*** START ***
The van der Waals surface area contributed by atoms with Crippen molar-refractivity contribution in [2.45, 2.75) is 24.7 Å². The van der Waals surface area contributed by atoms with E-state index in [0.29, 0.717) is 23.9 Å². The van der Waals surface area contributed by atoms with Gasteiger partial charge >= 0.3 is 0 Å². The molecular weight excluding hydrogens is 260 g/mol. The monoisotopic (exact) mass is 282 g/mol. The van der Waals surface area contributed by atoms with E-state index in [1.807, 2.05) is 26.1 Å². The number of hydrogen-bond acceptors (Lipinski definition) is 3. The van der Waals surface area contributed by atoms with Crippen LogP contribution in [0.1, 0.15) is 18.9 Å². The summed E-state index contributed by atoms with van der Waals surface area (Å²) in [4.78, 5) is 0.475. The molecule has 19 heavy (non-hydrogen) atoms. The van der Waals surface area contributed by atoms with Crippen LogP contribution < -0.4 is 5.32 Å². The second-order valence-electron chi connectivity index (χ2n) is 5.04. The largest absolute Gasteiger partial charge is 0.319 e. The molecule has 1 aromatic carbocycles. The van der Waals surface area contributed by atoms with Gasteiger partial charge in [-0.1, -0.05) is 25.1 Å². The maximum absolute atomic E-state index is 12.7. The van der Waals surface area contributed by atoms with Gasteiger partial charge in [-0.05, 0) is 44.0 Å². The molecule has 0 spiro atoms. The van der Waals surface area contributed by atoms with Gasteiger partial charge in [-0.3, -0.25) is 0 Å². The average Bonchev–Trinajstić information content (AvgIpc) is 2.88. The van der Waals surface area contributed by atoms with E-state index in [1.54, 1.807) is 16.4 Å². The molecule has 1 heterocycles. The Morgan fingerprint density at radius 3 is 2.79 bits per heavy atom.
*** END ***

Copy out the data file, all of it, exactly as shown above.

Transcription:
The van der Waals surface area contributed by atoms with Crippen molar-refractivity contribution in [2.45, 2.75) is 24.7 Å². The van der Waals surface area contributed by atoms with E-state index in [0.29, 0.717) is 23.9 Å². The van der Waals surface area contributed by atoms with Gasteiger partial charge >= 0.3 is 0 Å². The molecular weight excluding hydrogens is 260 g/mol. The monoisotopic (exact) mass is 282 g/mol. The van der Waals surface area contributed by atoms with E-state index in [1.807, 2.05) is 26.1 Å². The number of hydrogen-bond acceptors (Lipinski definition) is 3. The van der Waals surface area contributed by atoms with Crippen LogP contribution in [0.1, 0.15) is 18.9 Å². The summed E-state index contributed by atoms with van der Waals surface area (Å²) in [4.78, 5) is 0.475. The molecule has 19 heavy (non-hydrogen) atoms. The van der Waals surface area contributed by atoms with Crippen LogP contribution < -0.4 is 5.32 Å². The second-order valence-electron chi connectivity index (χ2n) is 5.04. The largest absolute Gasteiger partial charge is 0.319 e. The molecule has 1 aromatic carbocycles. The van der Waals surface area contributed by atoms with Gasteiger partial charge in [-0.1, -0.05) is 25.1 Å². The maximum absolute atomic E-state index is 12.7. The van der Waals surface area contributed by atoms with Gasteiger partial charge in [-0.05, 0) is 44.0 Å². The molecule has 0 spiro atoms. The van der Waals surface area contributed by atoms with Gasteiger partial charge in [-0.3, -0.25) is 0 Å². The average Bonchev–Trinajstić information content (AvgIpc) is 2.88. The van der Waals surface area contributed by atoms with E-state index in [1.54, 1.807) is 16.4 Å². The molecule has 1 heterocycles. The Morgan fingerprint density at radius 3 is 2.79 bits per heavy atom.